12. Worst job? In the early 1960s I spent summers about thirty miles west of Portland, OR, picking strawberries. This counts as piecework. We were paid a nickle per hallock. The first time through a field, you could make about a dollar an hour if you just kept your head down and picked like hell. After that it fell off to maybe $0.50 an hour.

    On your knees, bent over in the dirt. With hot sun if you were lucky, rain if you weren’t.

    I’ve never complained about a job since.

    Did I feel sorry for myself? No, I felt sorry for the 7, 8, 9 year-olds that were in the field beside me as part of a migrant worker family all picking together. No, they were not Mexican. In those days, migrant workers came from Oklahoma, Arkansas and other locations in the south. They worked their way across the country to California, then north following the crops. I won’t go into their housing situation.

  13. The tear down job in the summer heat was better because the boss was a nice guy

    Ogre, When I was 17, I did a “rip out” (we called it that) with a friend of the family. He was a contractor and trained as an architect, but since he moved to the US in the 60’s from iran, he made his living as a contractor.

    He bought one of those municipal auction houses, from a drug raid or something. At the time the property, if properly maintained, should have been worth about 60K, he bought it for 17K I think, with money lent to him by his brother.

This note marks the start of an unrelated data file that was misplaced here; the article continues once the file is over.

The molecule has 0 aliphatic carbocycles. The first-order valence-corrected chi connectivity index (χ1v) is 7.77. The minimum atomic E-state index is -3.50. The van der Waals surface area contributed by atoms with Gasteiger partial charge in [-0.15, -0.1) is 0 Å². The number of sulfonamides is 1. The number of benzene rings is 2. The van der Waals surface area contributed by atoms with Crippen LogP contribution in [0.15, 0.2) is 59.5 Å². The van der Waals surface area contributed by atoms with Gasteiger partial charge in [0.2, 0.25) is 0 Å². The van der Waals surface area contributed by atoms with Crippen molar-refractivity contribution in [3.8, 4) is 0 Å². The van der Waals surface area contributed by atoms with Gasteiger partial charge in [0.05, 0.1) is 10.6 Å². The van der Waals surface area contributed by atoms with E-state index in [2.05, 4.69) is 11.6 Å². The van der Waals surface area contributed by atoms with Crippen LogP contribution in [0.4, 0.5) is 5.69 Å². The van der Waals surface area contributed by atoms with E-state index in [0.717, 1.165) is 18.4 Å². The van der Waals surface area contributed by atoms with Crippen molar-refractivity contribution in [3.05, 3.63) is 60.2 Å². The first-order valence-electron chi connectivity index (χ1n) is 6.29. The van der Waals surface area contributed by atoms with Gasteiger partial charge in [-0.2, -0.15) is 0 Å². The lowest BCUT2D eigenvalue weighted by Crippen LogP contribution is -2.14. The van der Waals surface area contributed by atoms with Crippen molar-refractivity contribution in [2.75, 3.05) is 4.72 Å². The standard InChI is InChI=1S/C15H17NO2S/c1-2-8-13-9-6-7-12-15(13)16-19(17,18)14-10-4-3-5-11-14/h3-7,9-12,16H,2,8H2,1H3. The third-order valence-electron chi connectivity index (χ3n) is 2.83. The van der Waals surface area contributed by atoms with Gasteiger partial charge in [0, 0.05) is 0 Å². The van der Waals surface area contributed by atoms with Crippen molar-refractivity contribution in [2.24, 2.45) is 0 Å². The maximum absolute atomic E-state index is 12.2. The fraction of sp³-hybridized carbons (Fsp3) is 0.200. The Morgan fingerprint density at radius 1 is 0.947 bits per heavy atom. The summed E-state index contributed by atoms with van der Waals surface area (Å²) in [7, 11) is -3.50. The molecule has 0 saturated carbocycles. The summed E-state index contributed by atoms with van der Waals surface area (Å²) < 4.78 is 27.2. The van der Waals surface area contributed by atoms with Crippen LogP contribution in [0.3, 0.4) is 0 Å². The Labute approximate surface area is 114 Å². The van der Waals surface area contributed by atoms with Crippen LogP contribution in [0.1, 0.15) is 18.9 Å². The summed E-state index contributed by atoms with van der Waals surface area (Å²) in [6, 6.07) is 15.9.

He needed labor, and was willing to pay for a pro, but he used me and one of my friends instead. We ripped out all of the lathe plaster, all the electrical, we completely gutted that house, even a couple of support columns that my friend and I thought were sure to make the building collapse on us. We put in 10 hours a day, only geting about 5 bucks an hour and a few small scars, my buddy quit pretty quickly but we already had most of the work done for the rip out.

    Very long story made only kinda long, this filthy job (and it was filthy, there was literally human waste on some of the walls) turned from doing a bunch of disgusting and filthy work, requiring a great deal of labor for a small amount of money was wonderfully rewarding, because once I got done doing the rip out, I took part in the build.